Continued population increases in larger cities required even more space in schools. The architectural response to this was to expand out. The horizontal school type is easily recognized by its multi-story, broad presence on the site. The building entrance is typically in the center of the rectangular primary façade, often at the top of a large stairway. As with the school blocks, the walls on horizontal schools are punctuated by multiple windows to allow light into the individual classrooms, which are situated along single or double-loaded corridors. Sometimes, wings off the rear of the building allow for more window area in classrooms.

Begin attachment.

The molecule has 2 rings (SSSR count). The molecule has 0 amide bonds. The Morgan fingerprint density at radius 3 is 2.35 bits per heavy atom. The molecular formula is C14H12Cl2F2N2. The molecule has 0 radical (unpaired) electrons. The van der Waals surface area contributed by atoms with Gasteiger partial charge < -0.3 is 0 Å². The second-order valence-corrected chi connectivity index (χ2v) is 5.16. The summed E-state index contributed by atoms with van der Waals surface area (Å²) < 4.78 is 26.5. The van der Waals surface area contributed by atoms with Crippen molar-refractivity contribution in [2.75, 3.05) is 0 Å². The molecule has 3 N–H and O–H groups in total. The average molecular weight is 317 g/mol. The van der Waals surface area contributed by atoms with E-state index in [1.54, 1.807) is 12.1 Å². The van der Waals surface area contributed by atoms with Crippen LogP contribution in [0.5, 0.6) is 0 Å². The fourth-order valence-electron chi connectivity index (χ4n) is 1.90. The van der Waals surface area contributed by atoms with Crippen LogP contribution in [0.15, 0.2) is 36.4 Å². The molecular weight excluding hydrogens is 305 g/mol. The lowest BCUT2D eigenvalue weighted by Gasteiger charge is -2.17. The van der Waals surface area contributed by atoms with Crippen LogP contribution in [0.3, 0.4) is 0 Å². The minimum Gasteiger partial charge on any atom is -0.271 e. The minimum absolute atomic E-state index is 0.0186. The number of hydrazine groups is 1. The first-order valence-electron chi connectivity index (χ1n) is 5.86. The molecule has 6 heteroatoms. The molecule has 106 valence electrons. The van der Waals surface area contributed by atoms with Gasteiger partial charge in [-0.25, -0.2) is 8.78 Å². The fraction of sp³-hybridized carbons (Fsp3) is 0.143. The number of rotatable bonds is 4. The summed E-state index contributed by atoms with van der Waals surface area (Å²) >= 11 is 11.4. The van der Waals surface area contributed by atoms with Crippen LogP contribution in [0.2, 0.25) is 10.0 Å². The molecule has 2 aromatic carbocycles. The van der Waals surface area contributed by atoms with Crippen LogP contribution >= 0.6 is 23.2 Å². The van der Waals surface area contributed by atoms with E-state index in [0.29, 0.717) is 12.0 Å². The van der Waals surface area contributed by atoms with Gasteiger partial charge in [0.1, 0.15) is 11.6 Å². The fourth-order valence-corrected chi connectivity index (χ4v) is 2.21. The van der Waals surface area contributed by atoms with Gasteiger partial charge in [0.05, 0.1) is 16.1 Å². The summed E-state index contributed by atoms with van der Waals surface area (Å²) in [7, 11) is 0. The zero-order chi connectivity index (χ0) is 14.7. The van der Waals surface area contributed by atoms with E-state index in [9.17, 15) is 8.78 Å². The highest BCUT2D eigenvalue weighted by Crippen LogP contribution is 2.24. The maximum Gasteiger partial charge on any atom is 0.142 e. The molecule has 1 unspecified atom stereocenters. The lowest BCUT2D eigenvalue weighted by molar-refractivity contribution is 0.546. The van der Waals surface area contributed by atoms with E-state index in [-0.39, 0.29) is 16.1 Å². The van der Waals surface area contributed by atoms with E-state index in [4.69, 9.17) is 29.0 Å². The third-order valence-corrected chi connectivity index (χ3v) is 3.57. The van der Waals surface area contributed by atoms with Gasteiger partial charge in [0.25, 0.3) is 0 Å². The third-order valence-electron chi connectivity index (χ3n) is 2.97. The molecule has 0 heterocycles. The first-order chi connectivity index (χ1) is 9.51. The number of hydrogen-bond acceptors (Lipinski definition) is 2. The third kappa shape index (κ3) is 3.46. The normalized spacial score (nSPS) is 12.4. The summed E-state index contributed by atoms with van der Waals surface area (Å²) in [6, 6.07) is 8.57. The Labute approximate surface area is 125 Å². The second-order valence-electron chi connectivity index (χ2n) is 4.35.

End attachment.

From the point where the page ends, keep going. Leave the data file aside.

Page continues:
Along with the school building, the campus might include other buildings, including heating plants and workshops. Because the majority of these school buildings were constructed in the 1920s-1930s, architects incorporated various classical and period revival styles into their designs.